The brightest minds and sharpest intellects have always spearheaded innovation and redefined the business landscape. In recent years, however, the “power of many” has been shown to be more powerful and more impactful, particularly in the way organizations work and arrive at crucial decisions. Called ‘Collective Intelligence,’ this refers to the combined power of a group of people to solve problems and arrive at goals. To understand this better, Jan-Philipp Martini a consultant at Boston Consulting Group (BCG) and Chris Tamdjidi, co-founder and managing director of Awaris, speak to AMEinfo about the findings of a study called ‘Tap Your Company’s Collective Intelligence With Mindfulness’, which they conducted recently:
Why is collective intelligence important for businesses?
Collective intelligence is a team’s or organization’s ability to perform the wide variety of tasks required to solve complex problems. Different to many other performance indicators that organizations use (e.g. productivity), collective intelligence correlates with a team’s or an organization’s future performance. With high collective intelligence, a team can rapidly develop solutions that one person probably could never come up with independently, even with an unlimited amount of time. Collective intelligence is nothing new, but becomes increasingly important due to the growing variety and complexity of problems to be solved as well as with growing opportunities which arise from complex technologies like Artificial Intelligence.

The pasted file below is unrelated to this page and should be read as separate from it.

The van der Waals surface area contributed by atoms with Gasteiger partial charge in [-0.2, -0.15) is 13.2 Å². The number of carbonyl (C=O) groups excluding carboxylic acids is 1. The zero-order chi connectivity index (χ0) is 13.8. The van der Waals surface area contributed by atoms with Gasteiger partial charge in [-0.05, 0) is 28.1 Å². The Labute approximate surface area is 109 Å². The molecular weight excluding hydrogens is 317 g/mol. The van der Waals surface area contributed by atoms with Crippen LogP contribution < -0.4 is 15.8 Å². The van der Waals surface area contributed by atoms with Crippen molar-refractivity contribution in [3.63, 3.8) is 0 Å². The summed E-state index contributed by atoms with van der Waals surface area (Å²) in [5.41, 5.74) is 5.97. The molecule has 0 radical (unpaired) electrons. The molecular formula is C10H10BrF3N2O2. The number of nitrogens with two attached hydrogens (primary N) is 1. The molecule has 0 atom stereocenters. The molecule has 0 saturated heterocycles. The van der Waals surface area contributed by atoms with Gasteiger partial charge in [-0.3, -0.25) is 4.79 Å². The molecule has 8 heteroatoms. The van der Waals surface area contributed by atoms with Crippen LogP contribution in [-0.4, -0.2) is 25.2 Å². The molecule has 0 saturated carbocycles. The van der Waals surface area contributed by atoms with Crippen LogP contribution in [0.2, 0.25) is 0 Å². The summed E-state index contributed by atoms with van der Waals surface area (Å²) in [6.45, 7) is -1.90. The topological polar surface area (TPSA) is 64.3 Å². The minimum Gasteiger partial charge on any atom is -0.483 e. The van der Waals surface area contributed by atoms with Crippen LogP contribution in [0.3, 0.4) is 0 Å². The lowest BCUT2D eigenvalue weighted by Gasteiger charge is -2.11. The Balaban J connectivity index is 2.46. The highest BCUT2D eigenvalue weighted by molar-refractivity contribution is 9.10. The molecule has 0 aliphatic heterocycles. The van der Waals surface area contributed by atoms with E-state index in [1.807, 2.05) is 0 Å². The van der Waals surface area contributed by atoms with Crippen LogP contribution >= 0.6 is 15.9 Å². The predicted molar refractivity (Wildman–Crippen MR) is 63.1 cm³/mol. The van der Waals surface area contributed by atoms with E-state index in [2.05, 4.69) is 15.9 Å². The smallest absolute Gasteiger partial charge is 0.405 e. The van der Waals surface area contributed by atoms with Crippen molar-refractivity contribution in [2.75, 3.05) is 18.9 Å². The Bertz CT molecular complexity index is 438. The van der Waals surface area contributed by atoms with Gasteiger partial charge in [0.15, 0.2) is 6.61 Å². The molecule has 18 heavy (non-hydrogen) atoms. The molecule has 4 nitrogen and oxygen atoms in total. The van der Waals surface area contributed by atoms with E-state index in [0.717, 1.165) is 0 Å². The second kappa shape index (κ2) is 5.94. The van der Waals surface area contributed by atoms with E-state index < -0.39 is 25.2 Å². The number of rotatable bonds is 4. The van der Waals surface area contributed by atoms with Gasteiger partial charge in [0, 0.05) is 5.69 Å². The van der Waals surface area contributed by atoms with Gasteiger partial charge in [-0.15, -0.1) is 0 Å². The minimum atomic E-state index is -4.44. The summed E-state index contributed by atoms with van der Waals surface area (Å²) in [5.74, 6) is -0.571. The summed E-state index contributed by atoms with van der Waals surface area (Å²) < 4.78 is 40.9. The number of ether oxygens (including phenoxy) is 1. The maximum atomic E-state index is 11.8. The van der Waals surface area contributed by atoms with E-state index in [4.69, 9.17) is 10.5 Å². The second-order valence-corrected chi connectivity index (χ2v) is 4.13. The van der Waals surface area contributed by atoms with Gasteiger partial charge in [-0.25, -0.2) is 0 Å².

What is the difference between collective intelligence and mindfulness?
Collective intelligence is a key factor that measures a team’s ability to solve a wide variety of problems. Mindfulness is the capability of being present in the moment and leaving behind one’s tendency to judge.
Collective intelligence is neither dependent on team members’ IQ and knowledge, nor on the team’s composition. Instead, it is largely driven by team members’ unconscious processing: their emotional intelligence and emergent properties within the team such as trust, emotional and psychological safety, and equality of participation.
In the BCG-Awaris study, it was shown that mindfulness correlates with emotional intelligence – people’s awareness of, and ability to manage, their own emotions and those of others. We also measured collective intelligence of 31 teams with 196 individuals before and after ten-week mindfulness programs and proved that mindfulness practice improves collective intelligence by an average of 13% after ten weeks.
How does collective intelligence differ from concepts like brainstorming and roundtable discussions?
Brainstorming or roundtable discussions are useful formats to generate ideas within a diverse team. Diversity of the team is among the foundational elements to create innovative ideas. In this context by the way, diversity should not be limited to gender or functional and educational backgrounds. What’s required is a diversity of cognitive styles—that is, different ways of thinking about, perceiving, and remembering information or simply different ways of solving problems or seeing the world.